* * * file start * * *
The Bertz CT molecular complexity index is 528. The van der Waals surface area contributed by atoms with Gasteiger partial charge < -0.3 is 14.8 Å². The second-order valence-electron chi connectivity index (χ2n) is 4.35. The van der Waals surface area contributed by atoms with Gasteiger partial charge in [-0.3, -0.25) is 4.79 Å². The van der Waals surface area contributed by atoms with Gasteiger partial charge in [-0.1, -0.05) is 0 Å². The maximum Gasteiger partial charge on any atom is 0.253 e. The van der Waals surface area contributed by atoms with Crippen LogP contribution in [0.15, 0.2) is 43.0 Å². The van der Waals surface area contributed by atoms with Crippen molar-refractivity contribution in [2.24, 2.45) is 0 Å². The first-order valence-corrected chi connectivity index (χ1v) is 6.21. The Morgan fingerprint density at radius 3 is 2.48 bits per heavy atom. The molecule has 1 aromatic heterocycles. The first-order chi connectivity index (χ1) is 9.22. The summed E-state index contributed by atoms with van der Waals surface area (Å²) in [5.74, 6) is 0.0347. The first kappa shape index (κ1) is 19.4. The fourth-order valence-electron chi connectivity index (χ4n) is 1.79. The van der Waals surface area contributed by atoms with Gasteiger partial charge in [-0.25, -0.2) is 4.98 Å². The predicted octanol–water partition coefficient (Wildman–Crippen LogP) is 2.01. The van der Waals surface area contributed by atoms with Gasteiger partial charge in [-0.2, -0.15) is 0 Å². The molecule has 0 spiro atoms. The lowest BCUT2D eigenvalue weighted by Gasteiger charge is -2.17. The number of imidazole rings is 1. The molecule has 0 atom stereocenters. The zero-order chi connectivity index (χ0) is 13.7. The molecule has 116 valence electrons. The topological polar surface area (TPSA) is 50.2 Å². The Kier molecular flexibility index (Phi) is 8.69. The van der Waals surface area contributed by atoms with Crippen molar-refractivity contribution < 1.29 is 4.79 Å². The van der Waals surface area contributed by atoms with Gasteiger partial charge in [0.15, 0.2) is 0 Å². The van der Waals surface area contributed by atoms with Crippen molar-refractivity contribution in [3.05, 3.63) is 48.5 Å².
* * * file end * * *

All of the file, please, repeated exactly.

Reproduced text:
The Bertz CT molecular complexity index is 528. The van der Waals surface area contributed by atoms with Gasteiger partial charge < -0.3 is 14.8 Å². The second-order valence-electron chi connectivity index (χ2n) is 4.35. The van der Waals surface area contributed by atoms with Gasteiger partial charge in [-0.3, -0.25) is 4.79 Å². The van der Waals surface area contributed by atoms with Gasteiger partial charge in [-0.1, -0.05) is 0 Å². The maximum Gasteiger partial charge on any atom is 0.253 e. The van der Waals surface area contributed by atoms with Crippen LogP contribution in [0.15, 0.2) is 43.0 Å². The van der Waals surface area contributed by atoms with Crippen molar-refractivity contribution in [2.24, 2.45) is 0 Å². The first-order valence-corrected chi connectivity index (χ1v) is 6.21. The Morgan fingerprint density at radius 3 is 2.48 bits per heavy atom. The molecule has 1 aromatic heterocycles. The first-order chi connectivity index (χ1) is 9.22. The summed E-state index contributed by atoms with van der Waals surface area (Å²) in [5.74, 6) is 0.0347. The first kappa shape index (κ1) is 19.4. The fourth-order valence-electron chi connectivity index (χ4n) is 1.79. The van der Waals surface area contributed by atoms with Gasteiger partial charge in [-0.25, -0.2) is 4.98 Å². The predicted octanol–water partition coefficient (Wildman–Crippen LogP) is 2.01. The van der Waals surface area contributed by atoms with Gasteiger partial charge in [-0.2, -0.15) is 0 Å². The molecule has 0 spiro atoms. The lowest BCUT2D eigenvalue weighted by Gasteiger charge is -2.17. The number of imidazole rings is 1. The molecule has 0 atom stereocenters. The zero-order chi connectivity index (χ0) is 13.7. The molecule has 116 valence electrons. The topological polar surface area (TPSA) is 50.2 Å². The Kier molecular flexibility index (Phi) is 8.69. The van der Waals surface area contributed by atoms with Crippen molar-refractivity contribution < 1.29 is 4.79 Å². The van der Waals surface area contributed by atoms with Gasteiger partial charge in [0.15, 0.2) is 0 Å². The van der Waals surface area contributed by atoms with Crippen molar-refractivity contribution in [3.05, 3.63) is 48.5 Å².